Seventy years ago today, October 23, 1944, the Milwaukee Journal carried this item regarding the prisoner broadcasts that were being carried by the German and Japanese shortwave stations. The stations broadcast the names of, and sometimes personal messages from, Allied prisoners of war. Often, these broadcasts preceded any official notification.
The paper cautioned American families “not to accept” such messages, and certainly not to pay for them. The paper did note that the government monitored these broadcasts and would make official notification if warranted. But the paper did concede that these broadcasts were generally accurate, and that “well meaning persons and some well meaning busybodies have taken it upon themselves to notify friend and stranger alike when the name and address of a captured American serviceman pops up on the Berlin or Tokyo radio.”
This phemomenon was discussed in more detail in the book World War II Radio Heroes: Letters of Compassion by Lisa Spahr. As the title suggests, letters from listeners to the families were generally well received, and often represented the family’s first notification that the serviceman was captured and still alive. The author of that book wrote it after discovering 70 letters written to her great grandmother from shortwave listeners around the United States reporting that her son had been captured but was in good health. She was able to track down some of them, forming personal friendships with some of these “busybodies.”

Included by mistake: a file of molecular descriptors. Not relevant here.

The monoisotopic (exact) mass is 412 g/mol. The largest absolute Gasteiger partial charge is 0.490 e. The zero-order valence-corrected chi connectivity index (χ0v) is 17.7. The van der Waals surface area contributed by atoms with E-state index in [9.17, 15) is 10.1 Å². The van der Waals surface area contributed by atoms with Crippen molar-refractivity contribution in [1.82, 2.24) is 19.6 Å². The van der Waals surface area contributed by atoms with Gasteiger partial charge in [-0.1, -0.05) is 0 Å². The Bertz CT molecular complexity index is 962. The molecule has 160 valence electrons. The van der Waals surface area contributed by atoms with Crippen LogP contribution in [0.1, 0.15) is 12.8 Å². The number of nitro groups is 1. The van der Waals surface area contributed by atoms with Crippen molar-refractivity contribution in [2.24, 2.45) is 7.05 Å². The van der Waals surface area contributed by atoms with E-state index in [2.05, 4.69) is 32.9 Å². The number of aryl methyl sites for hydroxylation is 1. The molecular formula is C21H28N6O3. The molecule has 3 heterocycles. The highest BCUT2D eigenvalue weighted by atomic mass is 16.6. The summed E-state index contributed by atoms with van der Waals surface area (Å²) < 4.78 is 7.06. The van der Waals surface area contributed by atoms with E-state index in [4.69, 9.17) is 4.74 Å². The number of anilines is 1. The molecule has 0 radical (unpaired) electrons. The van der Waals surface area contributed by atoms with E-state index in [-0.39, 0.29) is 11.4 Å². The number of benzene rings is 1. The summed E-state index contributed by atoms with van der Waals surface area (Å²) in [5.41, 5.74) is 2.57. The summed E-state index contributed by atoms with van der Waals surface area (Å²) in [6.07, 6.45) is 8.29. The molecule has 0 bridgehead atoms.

Even though the article cautions families “not to be victimized by persons attempting to sell similar information,” I have never found reference to even a single case of anyone attempting to profit from notifying families, although one apparently asked for a postage stamp so that he could continue providing the service. The government did all it could to discourage the practice, even accusing one listener in Nebraska of being a Gerrman spy.